Posted at 4:56 p.m. on November 6, 2008

2 Brian Mckinney says

You bring up an excellent point Josh. I should have been a bit more clear about my problems with overflow: auto;. My problem isn't not so much the scroll bars. That can be annoying, but is easily worked around by using overflow: hidden;, as you've recommended. My main problem is that I've noticed some strange behavior with disappearing borders when using this technique. I also think that there are times when you would want to clear a float when you wouldn't want to have overflow: hidden; declared. In that case, you'd definitely want to use the more verbose technique.

That said, your comment got me thinking about the original point of my post, and I think that you are on to something. Using the more verbose method isn't always optimum because you may want to use :after on a floated element to add some visual content, not clear the float. I think I will re-formulate my posting to emphasize that there are situations that both techniques would be handy, and it really depends (like most things) what kind of a situation you are in.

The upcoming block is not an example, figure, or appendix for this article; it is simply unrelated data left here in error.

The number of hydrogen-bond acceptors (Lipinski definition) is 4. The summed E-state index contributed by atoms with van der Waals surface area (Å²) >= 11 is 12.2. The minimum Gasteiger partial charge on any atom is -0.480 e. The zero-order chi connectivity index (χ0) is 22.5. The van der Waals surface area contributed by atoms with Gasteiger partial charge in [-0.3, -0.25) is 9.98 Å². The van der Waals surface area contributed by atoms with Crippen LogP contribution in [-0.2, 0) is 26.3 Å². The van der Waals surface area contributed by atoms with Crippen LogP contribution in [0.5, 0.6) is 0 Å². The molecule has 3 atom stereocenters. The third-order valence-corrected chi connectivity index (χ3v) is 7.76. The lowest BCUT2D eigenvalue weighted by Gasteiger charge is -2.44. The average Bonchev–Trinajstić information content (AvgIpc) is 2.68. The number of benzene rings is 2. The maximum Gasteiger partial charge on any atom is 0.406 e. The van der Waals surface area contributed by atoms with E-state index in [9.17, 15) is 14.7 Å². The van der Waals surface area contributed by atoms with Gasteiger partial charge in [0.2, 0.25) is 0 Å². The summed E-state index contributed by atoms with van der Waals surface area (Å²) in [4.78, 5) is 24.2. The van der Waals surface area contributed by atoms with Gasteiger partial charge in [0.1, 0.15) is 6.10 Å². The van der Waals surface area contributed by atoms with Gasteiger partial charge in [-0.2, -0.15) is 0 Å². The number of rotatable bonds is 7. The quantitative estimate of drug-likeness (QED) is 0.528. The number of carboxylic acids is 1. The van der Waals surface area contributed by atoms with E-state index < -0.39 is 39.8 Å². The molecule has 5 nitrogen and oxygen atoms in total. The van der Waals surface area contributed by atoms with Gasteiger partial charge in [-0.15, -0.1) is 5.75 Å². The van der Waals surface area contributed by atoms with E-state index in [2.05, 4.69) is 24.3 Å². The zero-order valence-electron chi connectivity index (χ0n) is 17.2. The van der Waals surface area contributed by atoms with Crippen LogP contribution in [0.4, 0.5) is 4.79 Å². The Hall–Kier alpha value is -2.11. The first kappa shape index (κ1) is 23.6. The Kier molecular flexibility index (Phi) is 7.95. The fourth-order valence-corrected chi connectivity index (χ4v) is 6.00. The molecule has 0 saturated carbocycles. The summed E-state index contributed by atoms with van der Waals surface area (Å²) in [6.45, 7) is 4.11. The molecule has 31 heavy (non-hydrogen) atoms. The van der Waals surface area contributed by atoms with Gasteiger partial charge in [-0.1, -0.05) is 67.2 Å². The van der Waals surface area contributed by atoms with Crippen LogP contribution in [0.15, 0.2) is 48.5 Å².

Posted at 3:45 p.m. on November 7, 2008

3 Erik says

The overflow trick also fails when you need content inside the div to extend beyond the borders (ie. a tooltip or some other overlay)... however it is my preferred method as I hate adding extra markup.

Posted at 3:38 p.m. on June 12, 2009